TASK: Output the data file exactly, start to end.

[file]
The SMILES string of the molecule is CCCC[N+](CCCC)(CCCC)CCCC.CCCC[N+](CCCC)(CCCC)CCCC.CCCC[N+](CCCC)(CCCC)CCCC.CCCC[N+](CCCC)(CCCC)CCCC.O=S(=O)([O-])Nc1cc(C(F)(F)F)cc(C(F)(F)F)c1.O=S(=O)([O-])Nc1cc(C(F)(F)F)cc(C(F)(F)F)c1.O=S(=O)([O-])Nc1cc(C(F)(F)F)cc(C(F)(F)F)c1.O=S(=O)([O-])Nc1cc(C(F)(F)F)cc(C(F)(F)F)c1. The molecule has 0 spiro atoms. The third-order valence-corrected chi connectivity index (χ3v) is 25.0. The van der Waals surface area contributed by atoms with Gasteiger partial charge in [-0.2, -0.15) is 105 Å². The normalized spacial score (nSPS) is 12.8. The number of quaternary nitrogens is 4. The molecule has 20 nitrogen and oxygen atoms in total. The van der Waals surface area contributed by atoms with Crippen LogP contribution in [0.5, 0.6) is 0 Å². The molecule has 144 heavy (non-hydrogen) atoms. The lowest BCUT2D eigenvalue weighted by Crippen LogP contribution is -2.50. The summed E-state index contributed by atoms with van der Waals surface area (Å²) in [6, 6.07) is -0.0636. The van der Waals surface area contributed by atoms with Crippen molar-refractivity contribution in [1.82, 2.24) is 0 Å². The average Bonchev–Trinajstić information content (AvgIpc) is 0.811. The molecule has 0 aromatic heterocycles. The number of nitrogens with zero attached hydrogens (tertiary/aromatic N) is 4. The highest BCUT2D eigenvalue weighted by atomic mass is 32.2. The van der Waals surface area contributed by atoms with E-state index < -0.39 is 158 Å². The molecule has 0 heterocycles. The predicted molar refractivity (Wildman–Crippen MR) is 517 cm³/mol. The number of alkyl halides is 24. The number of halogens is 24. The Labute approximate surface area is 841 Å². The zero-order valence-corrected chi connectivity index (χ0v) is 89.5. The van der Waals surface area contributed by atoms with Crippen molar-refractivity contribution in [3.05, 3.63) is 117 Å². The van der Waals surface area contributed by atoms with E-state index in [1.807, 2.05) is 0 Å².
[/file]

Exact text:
The SMILES string of the molecule is CCCC[N+](CCCC)(CCCC)CCCC.CCCC[N+](CCCC)(CCCC)CCCC.CCCC[N+](CCCC)(CCCC)CCCC.CCCC[N+](CCCC)(CCCC)CCCC.O=S(=O)([O-])Nc1cc(C(F)(F)F)cc(C(F)(F)F)c1.O=S(=O)([O-])Nc1cc(C(F)(F)F)cc(C(F)(F)F)c1.O=S(=O)([O-])Nc1cc(C(F)(F)F)cc(C(F)(F)F)c1.O=S(=O)([O-])Nc1cc(C(F)(F)F)cc(C(F)(F)F)c1. The molecule has 0 spiro atoms. The third-order valence-corrected chi connectivity index (χ3v) is 25.0. The van der Waals surface area contributed by atoms with Gasteiger partial charge in [-0.2, -0.15) is 105 Å². The normalized spacial score (nSPS) is 12.8. The number of quaternary nitrogens is 4. The molecule has 20 nitrogen and oxygen atoms in total. The van der Waals surface area contributed by atoms with Crippen LogP contribution in [0.5, 0.6) is 0 Å². The molecule has 144 heavy (non-hydrogen) atoms. The lowest BCUT2D eigenvalue weighted by Crippen LogP contribution is -2.50. The summed E-state index contributed by atoms with van der Waals surface area (Å²) in [6, 6.07) is -0.0636. The van der Waals surface area contributed by atoms with Crippen molar-refractivity contribution in [1.82, 2.24) is 0 Å². The average Bonchev–Trinajstić information content (AvgIpc) is 0.811. The molecule has 0 aromatic heterocycles. The number of nitrogens with zero attached hydrogens (tertiary/aromatic N) is 4. The highest BCUT2D eigenvalue weighted by atomic mass is 32.2. The van der Waals surface area contributed by atoms with E-state index < -0.39 is 158 Å². The molecule has 0 heterocycles. The predicted molar refractivity (Wildman–Crippen MR) is 517 cm³/mol. The number of alkyl halides is 24. The number of halogens is 24. The Labute approximate surface area is 841 Å². The zero-order valence-corrected chi connectivity index (χ0v) is 89.5. The van der Waals surface area contributed by atoms with Crippen molar-refractivity contribution in [3.05, 3.63) is 117 Å². The van der Waals surface area contributed by atoms with E-state index in [1.807, 2.05) is 0 Å².